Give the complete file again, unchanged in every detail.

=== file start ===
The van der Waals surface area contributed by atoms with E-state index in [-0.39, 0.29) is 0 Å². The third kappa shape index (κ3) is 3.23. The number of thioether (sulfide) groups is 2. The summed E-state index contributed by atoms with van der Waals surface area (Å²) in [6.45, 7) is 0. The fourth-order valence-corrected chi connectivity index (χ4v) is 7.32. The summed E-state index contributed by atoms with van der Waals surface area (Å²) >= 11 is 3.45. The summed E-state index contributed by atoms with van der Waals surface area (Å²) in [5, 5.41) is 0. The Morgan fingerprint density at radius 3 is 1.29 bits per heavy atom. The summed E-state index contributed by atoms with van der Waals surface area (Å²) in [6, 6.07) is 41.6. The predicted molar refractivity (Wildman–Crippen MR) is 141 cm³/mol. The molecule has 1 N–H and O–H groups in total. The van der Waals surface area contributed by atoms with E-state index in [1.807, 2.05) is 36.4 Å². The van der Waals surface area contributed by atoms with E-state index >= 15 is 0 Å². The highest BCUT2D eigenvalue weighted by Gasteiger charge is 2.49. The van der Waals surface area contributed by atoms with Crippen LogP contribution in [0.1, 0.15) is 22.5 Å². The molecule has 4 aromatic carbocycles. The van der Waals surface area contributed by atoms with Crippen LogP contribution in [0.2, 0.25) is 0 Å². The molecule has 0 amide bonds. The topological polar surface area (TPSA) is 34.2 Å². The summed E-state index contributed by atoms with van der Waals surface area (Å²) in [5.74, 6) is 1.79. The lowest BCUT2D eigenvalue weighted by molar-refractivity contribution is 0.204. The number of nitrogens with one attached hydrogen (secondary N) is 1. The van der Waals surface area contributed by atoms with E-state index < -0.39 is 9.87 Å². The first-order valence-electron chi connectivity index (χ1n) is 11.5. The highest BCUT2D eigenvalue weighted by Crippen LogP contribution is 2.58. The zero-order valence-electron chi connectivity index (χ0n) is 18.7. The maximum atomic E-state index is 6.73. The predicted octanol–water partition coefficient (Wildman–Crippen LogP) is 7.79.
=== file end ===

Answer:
The van der Waals surface area contributed by atoms with E-state index in [-0.39, 0.29) is 0 Å². The third kappa shape index (κ3) is 3.23. The number of thioether (sulfide) groups is 2. The summed E-state index contributed by atoms with van der Waals surface area (Å²) in [6.45, 7) is 0. The fourth-order valence-corrected chi connectivity index (χ4v) is 7.32. The summed E-state index contributed by atoms with van der Waals surface area (Å²) >= 11 is 3.45. The summed E-state index contributed by atoms with van der Waals surface area (Å²) in [5, 5.41) is 0. The Morgan fingerprint density at radius 3 is 1.29 bits per heavy atom. The summed E-state index contributed by atoms with van der Waals surface area (Å²) in [6, 6.07) is 41.6. The predicted molar refractivity (Wildman–Crippen MR) is 141 cm³/mol. The molecule has 1 N–H and O–H groups in total. The van der Waals surface area contributed by atoms with E-state index in [1.807, 2.05) is 36.4 Å². The van der Waals surface area contributed by atoms with E-state index >= 15 is 0 Å². The highest BCUT2D eigenvalue weighted by Gasteiger charge is 2.49. The van der Waals surface area contributed by atoms with Crippen LogP contribution in [0.1, 0.15) is 22.5 Å². The molecule has 4 aromatic carbocycles. The van der Waals surface area contributed by atoms with Crippen LogP contribution in [0.2, 0.25) is 0 Å². The molecule has 0 amide bonds. The topological polar surface area (TPSA) is 34.2 Å². The summed E-state index contributed by atoms with van der Waals surface area (Å²) in [5.74, 6) is 1.79. The lowest BCUT2D eigenvalue weighted by molar-refractivity contribution is 0.204. The number of nitrogens with one attached hydrogen (secondary N) is 1. The van der Waals surface area contributed by atoms with E-state index < -0.39 is 9.87 Å². The first-order valence-electron chi connectivity index (χ1n) is 11.5. The highest BCUT2D eigenvalue weighted by Crippen LogP contribution is 2.58. The zero-order valence-electron chi connectivity index (χ0n) is 18.7. The maximum atomic E-state index is 6.73. The predicted octanol–water partition coefficient (Wildman–Crippen LogP) is 7.79.